The stress field for the new models was extrapolated to spring 1999, with the additional stresses due to plate motion since 1912. In the "improved model", shear stress inside the SISZ are only high at small places and at some places at the northern and southern margins of the seismically active zone. This is similar in the "short rupture model". In general, in the west and in the east, where the SISZ meets the ridge segments, stresses are concentrated. Is this a weakness of the models or is it the real situation?
An argument against high stress there is, that there was no large event (M6.5) since 1706 near the ridge segments. The origin of the stress concentrations at the end of the SISZ, i.e. at the tips of the adjoining ridges, is the fact that the ridges do not extend to infinite depth, but are assumed to reach only 7 km depth and enter than an inelastic, hot region not capable of supporting stresses for time periods of years. Deeper penetration of the brittle layer there would homogenize the stress field between rift tips at some average value. Entailed is the following: In the models introduced here, high initial stresses at the tips are needed to obtain high enough stresses in the center of the SISZ (see section about the initial stress field above). Further, high tensional stresses at the rifts mean high initial stress in 1706 compared to the annual increase by plate motion, as long as the rifting speed is kept constant. Indeed, if one compares the situation in 1912 with that calculated for 1999 the stress build-up by plate motion is very low. It would mean that the stress release by earthquakes in a series of events as it was observed and is modelled here, would be followed by a period of quiescence until the stress level of 1706 is reached again.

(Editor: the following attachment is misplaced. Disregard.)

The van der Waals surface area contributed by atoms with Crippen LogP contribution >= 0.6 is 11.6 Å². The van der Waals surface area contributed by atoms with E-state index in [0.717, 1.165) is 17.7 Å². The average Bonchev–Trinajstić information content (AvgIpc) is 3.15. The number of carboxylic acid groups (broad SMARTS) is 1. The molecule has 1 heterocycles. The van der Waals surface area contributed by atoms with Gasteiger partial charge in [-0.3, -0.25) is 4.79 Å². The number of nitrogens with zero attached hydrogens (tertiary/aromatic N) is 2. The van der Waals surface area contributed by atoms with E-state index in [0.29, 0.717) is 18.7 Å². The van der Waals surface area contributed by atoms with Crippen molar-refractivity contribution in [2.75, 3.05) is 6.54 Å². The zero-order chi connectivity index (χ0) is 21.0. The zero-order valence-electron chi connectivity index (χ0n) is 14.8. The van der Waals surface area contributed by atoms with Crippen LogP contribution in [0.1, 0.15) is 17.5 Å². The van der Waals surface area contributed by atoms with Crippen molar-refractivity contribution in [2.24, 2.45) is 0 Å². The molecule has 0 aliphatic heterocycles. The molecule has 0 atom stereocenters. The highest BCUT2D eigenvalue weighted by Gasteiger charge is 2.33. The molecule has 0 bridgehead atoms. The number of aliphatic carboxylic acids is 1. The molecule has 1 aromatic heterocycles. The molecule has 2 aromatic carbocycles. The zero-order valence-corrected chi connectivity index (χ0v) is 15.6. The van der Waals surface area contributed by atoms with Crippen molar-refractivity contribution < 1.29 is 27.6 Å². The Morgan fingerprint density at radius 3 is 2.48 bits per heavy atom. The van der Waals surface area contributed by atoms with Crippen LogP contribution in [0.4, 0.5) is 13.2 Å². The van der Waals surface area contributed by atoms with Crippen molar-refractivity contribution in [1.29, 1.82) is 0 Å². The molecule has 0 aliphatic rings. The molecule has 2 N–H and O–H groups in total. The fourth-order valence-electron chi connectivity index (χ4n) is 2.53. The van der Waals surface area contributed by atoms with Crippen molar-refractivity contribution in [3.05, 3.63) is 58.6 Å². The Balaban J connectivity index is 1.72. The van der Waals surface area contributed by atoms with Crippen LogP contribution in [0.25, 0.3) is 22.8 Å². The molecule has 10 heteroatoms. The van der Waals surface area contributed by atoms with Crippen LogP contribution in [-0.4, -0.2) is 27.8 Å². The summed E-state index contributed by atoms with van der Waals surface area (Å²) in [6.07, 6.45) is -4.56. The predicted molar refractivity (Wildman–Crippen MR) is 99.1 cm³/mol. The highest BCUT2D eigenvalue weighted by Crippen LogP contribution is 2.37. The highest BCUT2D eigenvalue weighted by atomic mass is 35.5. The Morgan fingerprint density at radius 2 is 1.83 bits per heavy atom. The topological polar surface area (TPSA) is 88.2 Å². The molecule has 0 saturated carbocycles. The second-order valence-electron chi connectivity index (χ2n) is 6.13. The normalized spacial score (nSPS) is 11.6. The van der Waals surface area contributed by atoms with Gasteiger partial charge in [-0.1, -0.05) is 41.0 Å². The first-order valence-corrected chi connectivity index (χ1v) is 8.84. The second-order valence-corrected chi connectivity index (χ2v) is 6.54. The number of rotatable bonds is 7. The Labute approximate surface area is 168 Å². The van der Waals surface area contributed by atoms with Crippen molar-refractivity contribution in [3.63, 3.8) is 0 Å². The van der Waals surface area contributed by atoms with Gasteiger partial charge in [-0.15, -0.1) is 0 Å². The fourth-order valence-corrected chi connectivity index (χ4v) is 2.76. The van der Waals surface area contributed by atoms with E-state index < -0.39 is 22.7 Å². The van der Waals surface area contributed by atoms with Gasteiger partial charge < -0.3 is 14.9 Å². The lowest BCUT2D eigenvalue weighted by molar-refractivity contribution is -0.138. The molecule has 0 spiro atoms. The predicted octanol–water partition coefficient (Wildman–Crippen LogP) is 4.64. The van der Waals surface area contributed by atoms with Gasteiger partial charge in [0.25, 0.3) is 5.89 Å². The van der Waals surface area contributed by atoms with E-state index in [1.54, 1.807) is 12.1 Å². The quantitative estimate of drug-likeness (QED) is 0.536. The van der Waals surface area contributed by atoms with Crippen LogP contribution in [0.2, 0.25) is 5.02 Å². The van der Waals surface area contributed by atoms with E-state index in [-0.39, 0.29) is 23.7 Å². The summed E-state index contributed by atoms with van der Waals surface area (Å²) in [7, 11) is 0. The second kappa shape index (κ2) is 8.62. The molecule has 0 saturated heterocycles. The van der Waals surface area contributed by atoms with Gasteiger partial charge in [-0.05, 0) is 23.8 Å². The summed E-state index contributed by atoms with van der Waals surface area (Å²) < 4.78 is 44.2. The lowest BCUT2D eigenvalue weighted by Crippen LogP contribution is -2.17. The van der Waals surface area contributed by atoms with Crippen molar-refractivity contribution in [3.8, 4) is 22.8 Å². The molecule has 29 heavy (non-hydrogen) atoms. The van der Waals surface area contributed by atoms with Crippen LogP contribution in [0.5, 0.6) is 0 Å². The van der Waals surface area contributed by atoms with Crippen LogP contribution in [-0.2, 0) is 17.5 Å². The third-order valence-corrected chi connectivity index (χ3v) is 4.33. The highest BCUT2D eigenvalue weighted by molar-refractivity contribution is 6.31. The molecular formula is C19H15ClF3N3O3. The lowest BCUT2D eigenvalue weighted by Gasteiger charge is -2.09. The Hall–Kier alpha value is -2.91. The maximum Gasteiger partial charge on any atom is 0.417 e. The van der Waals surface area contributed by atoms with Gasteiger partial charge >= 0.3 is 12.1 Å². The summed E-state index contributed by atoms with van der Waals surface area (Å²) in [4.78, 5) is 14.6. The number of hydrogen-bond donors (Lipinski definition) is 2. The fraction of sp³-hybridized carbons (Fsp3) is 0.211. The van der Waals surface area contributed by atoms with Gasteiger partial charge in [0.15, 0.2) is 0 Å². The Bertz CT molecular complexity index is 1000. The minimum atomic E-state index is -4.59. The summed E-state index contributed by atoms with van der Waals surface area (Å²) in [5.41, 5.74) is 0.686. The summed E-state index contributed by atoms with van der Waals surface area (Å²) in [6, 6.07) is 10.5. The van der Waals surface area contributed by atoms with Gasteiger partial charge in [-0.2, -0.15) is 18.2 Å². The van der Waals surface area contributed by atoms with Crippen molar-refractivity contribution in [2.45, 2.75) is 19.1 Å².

On the other hand, there are some indications that the present stress release indeed mainly takes place at the ends of the SISZ: Interestingly, in 1987, there was a strong earthquake (MS=5.8) at 63.91N, 19.78W (198, -9) near Vatnafjöll (see Figure 27) at the east end of the SISZ. This event was not included in the modelling as its magnitude was below M=6. Nevertheless, it occurred in a region of high stress in the models. In 1998, there were 2 stronger events at the Hengill triple junction at the western end of the SISZ: June 4 (M=5.1) and November 13 (M=5) both accompanied by a lot of smaller events.
Considering this conflicting information, another (extreme) model will be computed during the next months using a much deeper width of the brittle layer at the rifts with the consequences of lower stresses at the ends of the SISZ and a stronger influence of the plate motion over that of the initial stress amplitudes.